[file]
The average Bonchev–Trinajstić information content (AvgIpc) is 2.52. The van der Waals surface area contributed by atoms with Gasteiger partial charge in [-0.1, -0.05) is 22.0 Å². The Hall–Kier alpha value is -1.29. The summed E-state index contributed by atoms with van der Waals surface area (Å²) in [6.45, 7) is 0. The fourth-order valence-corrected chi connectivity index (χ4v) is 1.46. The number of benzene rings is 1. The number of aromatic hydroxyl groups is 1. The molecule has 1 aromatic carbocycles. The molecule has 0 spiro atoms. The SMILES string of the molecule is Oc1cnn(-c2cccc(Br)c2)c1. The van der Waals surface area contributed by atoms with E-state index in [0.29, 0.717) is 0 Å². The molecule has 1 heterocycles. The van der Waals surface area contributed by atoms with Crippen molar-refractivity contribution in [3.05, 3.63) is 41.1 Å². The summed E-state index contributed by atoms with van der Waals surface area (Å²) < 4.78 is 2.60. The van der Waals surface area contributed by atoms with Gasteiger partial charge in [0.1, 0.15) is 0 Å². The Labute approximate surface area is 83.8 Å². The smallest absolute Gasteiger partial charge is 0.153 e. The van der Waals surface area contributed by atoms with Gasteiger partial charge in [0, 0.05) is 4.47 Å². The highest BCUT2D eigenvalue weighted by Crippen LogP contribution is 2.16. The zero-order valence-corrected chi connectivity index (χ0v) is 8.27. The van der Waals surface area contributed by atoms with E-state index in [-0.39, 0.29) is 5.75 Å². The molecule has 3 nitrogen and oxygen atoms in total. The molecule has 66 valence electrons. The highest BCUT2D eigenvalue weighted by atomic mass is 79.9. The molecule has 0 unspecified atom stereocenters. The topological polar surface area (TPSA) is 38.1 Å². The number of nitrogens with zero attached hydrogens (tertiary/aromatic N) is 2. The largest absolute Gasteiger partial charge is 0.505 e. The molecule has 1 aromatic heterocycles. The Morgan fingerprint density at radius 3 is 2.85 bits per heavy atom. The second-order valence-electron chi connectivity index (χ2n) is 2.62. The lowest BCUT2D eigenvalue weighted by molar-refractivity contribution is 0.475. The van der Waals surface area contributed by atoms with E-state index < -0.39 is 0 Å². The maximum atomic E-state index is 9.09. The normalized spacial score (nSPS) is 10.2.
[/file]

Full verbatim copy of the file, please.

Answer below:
The average Bonchev–Trinajstić information content (AvgIpc) is 2.52. The van der Waals surface area contributed by atoms with Gasteiger partial charge in [-0.1, -0.05) is 22.0 Å². The Hall–Kier alpha value is -1.29. The summed E-state index contributed by atoms with van der Waals surface area (Å²) in [6.45, 7) is 0. The fourth-order valence-corrected chi connectivity index (χ4v) is 1.46. The number of benzene rings is 1. The number of aromatic hydroxyl groups is 1. The molecule has 1 aromatic carbocycles. The molecule has 0 spiro atoms. The SMILES string of the molecule is Oc1cnn(-c2cccc(Br)c2)c1. The van der Waals surface area contributed by atoms with E-state index in [0.29, 0.717) is 0 Å². The molecule has 1 heterocycles. The van der Waals surface area contributed by atoms with Crippen molar-refractivity contribution in [3.05, 3.63) is 41.1 Å². The summed E-state index contributed by atoms with van der Waals surface area (Å²) < 4.78 is 2.60. The van der Waals surface area contributed by atoms with Gasteiger partial charge in [0.1, 0.15) is 0 Å². The Labute approximate surface area is 83.8 Å². The smallest absolute Gasteiger partial charge is 0.153 e. The van der Waals surface area contributed by atoms with Gasteiger partial charge in [0, 0.05) is 4.47 Å². The highest BCUT2D eigenvalue weighted by Crippen LogP contribution is 2.16. The zero-order valence-corrected chi connectivity index (χ0v) is 8.27. The van der Waals surface area contributed by atoms with E-state index in [-0.39, 0.29) is 5.75 Å². The molecule has 3 nitrogen and oxygen atoms in total. The molecule has 66 valence electrons. The highest BCUT2D eigenvalue weighted by atomic mass is 79.9. The molecule has 0 unspecified atom stereocenters. The topological polar surface area (TPSA) is 38.1 Å². The number of nitrogens with zero attached hydrogens (tertiary/aromatic N) is 2. The largest absolute Gasteiger partial charge is 0.505 e. The molecule has 1 aromatic heterocycles. The Morgan fingerprint density at radius 3 is 2.85 bits per heavy atom. The second-order valence-electron chi connectivity index (χ2n) is 2.62. The lowest BCUT2D eigenvalue weighted by molar-refractivity contribution is 0.475. The van der Waals surface area contributed by atoms with E-state index < -0.39 is 0 Å². The maximum atomic E-state index is 9.09. The normalized spacial score (nSPS) is 10.2.